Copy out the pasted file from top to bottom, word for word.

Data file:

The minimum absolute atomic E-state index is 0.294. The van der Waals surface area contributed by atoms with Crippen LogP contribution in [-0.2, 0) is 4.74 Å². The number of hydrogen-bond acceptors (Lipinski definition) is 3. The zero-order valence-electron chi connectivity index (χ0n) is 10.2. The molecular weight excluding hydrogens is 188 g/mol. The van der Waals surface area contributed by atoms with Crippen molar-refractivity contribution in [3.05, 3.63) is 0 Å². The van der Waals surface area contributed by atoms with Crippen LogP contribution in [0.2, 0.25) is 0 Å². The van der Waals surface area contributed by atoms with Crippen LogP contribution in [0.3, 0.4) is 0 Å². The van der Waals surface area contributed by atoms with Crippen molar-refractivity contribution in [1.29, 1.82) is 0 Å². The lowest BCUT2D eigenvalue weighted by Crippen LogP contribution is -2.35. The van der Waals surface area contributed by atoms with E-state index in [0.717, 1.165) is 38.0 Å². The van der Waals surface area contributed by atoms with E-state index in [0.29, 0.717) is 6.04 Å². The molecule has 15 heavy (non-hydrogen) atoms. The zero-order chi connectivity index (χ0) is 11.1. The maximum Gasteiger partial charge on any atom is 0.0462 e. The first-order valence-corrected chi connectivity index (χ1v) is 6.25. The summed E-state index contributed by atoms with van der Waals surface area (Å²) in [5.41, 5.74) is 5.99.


The minimum absolute atomic E-state index is 0.294. The van der Waals surface area contributed by atoms with Crippen LogP contribution in [-0.2, 0) is 4.74 Å². The number of hydrogen-bond acceptors (Lipinski definition) is 3. The zero-order valence-electron chi connectivity index (χ0n) is 10.2. The molecular weight excluding hydrogens is 188 g/mol. The van der Waals surface area contributed by atoms with Crippen molar-refractivity contribution in [3.05, 3.63) is 0 Å². The van der Waals surface area contributed by atoms with Crippen LogP contribution in [0.2, 0.25) is 0 Å². The van der Waals surface area contributed by atoms with Crippen LogP contribution in [0.3, 0.4) is 0 Å². The van der Waals surface area contributed by atoms with Crippen molar-refractivity contribution in [1.29, 1.82) is 0 Å². The lowest BCUT2D eigenvalue weighted by Crippen LogP contribution is -2.35. The van der Waals surface area contributed by atoms with E-state index in [0.717, 1.165) is 38.0 Å². The van der Waals surface area contributed by atoms with E-state index in [0.29, 0.717) is 6.04 Å². The molecule has 15 heavy (non-hydrogen) atoms. The zero-order chi connectivity index (χ0) is 11.1. The maximum Gasteiger partial charge on any atom is 0.0462 e. The first-order valence-corrected chi connectivity index (χ1v) is 6.25. The summed E-state index contributed by atoms with van der Waals surface area (Å²) in [5.41, 5.74) is 5.99.